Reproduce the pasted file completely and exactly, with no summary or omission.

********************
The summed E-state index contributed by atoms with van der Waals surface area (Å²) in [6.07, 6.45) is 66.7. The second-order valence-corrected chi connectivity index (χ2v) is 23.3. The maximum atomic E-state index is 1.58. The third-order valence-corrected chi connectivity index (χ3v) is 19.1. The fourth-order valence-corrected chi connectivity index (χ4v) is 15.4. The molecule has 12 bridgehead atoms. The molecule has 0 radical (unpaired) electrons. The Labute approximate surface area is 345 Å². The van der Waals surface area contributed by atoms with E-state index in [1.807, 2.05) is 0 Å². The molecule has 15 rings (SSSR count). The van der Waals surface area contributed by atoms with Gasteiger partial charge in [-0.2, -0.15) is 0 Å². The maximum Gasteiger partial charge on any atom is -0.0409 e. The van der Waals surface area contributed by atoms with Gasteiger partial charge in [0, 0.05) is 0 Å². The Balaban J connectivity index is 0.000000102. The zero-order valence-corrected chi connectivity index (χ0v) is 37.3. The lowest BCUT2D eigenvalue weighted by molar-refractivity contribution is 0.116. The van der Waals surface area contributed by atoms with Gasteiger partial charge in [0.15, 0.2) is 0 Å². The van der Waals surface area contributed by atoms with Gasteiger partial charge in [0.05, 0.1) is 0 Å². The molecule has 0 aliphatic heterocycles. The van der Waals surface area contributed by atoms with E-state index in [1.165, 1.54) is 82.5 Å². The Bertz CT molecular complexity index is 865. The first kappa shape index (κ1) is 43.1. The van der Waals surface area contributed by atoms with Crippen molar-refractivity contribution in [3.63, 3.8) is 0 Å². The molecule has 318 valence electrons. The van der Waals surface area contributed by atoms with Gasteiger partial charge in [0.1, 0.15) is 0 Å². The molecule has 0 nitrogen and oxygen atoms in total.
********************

The summed E-state index contributed by atoms with van der Waals surface area (Å²) in [6.07, 6.45) is 66.7. The second-order valence-corrected chi connectivity index (χ2v) is 23.3. The maximum atomic E-state index is 1.58. The third-order valence-corrected chi connectivity index (χ3v) is 19.1. The fourth-order valence-corrected chi connectivity index (χ4v) is 15.4. The molecule has 12 bridgehead atoms. The molecule has 0 radical (unpaired) electrons. The Labute approximate surface area is 345 Å². The van der Waals surface area contributed by atoms with E-state index in [1.807, 2.05) is 0 Å². The molecule has 15 rings (SSSR count). The van der Waals surface area contributed by atoms with Gasteiger partial charge in [-0.2, -0.15) is 0 Å². The maximum Gasteiger partial charge on any atom is -0.0409 e. The van der Waals surface area contributed by atoms with Gasteiger partial charge in [0, 0.05) is 0 Å². The Balaban J connectivity index is 0.000000102. The zero-order valence-corrected chi connectivity index (χ0v) is 37.3. The lowest BCUT2D eigenvalue weighted by molar-refractivity contribution is 0.116. The van der Waals surface area contributed by atoms with Gasteiger partial charge in [0.15, 0.2) is 0 Å². The van der Waals surface area contributed by atoms with Gasteiger partial charge in [0.05, 0.1) is 0 Å². The molecule has 0 aliphatic heterocycles. The van der Waals surface area contributed by atoms with E-state index in [1.165, 1.54) is 82.5 Å². The Bertz CT molecular complexity index is 865. The first kappa shape index (κ1) is 43.1. The van der Waals surface area contributed by atoms with Crippen molar-refractivity contribution in [3.63, 3.8) is 0 Å². The molecule has 318 valence electrons. The van der Waals surface area contributed by atoms with Gasteiger partial charge in [0.1, 0.15) is 0 Å². The molecule has 0 nitrogen and oxygen atoms in total.